This week we spent all the class time in the lab. I was working on the final model for the FitBit on Fusion360. This was the first time I was modeling a design that was designed by me completely. I couldn’t wait to see how it would turn out. I measured the actual FitBit charge 2 parts with a caliper to get the precise measurements so that I could make a perfect sized wristband which would prevent the screen from falling off. I then started printing it with the fully flex and the semi-flex materials. I realized that the flex material is hard to print with as I do not know the exact setting for it. However, to my surprise, the semi-flex material prints just like the regular PLA material. It was amazing to watch our self-designed wristband come to life. I guess my Industrial Design skills was put to test while modeling.

On Tuesday and Wednesday Ana and Ben met up at the FabLab to further work on the programming and moisture sensor. After these two sessions, our sensor is now able to do the following things:

  • Blink red 3 times, if the skin moisture is below average/dehydrated.
  • Blink blue 3 times, every 3 seconds (this will be changed to every 3 hours, as a this is an estimate of how often a person should drink a cup of water)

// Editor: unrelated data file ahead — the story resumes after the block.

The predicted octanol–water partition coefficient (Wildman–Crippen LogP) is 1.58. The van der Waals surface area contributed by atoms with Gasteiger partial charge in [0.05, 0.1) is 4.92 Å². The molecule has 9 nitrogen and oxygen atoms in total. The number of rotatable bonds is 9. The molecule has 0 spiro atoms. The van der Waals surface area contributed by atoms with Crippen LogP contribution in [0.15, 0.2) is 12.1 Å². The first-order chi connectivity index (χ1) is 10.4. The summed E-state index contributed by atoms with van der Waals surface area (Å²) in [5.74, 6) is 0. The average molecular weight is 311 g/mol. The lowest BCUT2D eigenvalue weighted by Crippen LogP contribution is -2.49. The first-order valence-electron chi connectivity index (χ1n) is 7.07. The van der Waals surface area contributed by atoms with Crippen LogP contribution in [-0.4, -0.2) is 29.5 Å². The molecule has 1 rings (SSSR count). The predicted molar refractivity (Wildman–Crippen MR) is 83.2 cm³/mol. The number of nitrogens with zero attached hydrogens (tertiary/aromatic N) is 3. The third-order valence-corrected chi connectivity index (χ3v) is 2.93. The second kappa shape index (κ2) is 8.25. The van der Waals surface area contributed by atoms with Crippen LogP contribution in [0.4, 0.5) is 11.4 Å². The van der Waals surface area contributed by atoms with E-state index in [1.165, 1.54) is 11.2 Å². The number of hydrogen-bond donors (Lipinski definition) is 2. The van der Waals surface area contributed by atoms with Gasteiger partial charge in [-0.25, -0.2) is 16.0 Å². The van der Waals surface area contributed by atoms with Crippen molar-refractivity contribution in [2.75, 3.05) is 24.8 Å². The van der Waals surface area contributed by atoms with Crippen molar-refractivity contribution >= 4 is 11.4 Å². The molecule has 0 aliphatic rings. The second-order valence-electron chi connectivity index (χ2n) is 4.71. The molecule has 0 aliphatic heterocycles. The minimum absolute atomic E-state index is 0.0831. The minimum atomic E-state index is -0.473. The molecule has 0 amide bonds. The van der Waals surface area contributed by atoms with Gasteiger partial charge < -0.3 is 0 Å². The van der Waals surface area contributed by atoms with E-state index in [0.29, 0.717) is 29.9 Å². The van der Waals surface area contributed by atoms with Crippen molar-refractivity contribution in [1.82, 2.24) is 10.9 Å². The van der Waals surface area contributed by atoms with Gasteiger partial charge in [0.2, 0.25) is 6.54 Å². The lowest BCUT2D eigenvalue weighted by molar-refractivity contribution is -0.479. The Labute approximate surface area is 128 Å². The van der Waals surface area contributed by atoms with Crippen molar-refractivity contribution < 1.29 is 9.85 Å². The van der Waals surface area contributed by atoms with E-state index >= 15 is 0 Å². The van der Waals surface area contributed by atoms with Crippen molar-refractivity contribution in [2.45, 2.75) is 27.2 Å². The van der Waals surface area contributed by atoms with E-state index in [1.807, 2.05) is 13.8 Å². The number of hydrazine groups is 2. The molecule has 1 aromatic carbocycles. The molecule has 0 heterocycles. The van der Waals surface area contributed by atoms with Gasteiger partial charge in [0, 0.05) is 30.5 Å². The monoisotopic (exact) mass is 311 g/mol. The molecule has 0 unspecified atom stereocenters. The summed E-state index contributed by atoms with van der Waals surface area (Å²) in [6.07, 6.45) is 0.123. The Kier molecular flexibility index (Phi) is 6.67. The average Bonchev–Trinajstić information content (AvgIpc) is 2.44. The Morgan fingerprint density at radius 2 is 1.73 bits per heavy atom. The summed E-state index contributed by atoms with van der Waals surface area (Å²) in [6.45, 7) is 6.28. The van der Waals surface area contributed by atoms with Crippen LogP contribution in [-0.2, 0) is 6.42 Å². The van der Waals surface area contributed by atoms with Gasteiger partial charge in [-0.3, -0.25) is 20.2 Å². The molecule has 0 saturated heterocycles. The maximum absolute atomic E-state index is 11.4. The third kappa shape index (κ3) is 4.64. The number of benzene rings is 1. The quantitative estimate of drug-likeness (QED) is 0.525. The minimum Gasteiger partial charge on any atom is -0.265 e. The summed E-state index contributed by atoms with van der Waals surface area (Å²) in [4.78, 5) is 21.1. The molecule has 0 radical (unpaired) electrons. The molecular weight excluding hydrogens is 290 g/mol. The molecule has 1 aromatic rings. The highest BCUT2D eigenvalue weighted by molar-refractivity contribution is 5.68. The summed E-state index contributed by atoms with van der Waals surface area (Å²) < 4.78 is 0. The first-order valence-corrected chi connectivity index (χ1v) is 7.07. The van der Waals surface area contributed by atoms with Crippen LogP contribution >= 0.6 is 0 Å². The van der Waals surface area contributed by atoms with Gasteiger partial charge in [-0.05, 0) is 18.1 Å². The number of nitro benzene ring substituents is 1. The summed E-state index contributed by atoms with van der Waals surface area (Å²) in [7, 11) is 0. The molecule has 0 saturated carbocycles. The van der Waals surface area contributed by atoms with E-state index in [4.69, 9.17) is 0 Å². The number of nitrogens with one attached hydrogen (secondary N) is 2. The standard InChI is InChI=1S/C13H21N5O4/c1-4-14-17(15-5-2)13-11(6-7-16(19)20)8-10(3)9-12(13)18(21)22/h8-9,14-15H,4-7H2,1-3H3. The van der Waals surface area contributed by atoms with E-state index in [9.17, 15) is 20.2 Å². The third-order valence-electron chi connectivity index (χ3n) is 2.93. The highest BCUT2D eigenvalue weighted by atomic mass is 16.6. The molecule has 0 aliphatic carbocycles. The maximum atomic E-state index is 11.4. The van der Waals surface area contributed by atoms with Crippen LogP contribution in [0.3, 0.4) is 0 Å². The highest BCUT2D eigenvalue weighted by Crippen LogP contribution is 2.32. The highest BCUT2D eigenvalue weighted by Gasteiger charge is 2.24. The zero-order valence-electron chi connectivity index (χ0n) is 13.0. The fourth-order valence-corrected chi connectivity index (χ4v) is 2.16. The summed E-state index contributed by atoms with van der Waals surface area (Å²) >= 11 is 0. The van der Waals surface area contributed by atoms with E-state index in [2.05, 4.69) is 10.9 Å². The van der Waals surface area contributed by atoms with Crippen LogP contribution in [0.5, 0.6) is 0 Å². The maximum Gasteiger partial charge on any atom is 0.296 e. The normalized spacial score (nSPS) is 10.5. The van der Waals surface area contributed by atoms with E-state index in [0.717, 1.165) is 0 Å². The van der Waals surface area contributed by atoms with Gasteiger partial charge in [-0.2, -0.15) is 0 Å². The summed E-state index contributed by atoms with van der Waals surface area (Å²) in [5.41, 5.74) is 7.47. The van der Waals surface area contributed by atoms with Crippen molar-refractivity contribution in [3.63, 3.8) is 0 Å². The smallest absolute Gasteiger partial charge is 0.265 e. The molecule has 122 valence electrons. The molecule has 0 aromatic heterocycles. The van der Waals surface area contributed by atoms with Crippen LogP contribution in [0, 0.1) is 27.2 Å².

• Blink green 3 times, if the skin moisture is too high, such as when a person is perspiring and losing water.

Please enjoy this video of me explaining what is happening with our sensor:

Printing yourself

I had never thought that one day I would be able to print myself. This week our class had the opportunity to digitally scan ourselves from the chest and above and then change the file into STL that could then be printed. To demonstrate this, Ariel had come into the lab with all the equipment needed. The process is to put the object on a turntable if the object is small enough and then let the turntable turn on its on and let the 3-D scanner do its job. “3D Laser Scanning is a non-contact, non-destructive technology that digitally captures the shape of physical objects using a line of laser light. 3D laser scanners create “point clouds” of data from the surface of an object.”

The digital scanner captures the object very precisely; I was shocked to see the amount of accuracy with which it scans. Ariel then told us that it actually takes millions of points on the surface, in the air, and then puts them all together to make a 3-D object that makes sense. This makes end number of surfaces which are then made into one whole product. This process was incredibly remarkable and intriguing to watch.


Here’s a summary of what had happened before class:

Wednesday – Ana and I met up at the MakerLab to scan the FitBit band. After meeting and talking to one of the Gurus in the lab we found out that it would be better to print the band in one piece. There are files on Thingiverse that we can edit according to our needs and use it for our project. The file is a downloadable link on Thingiverse.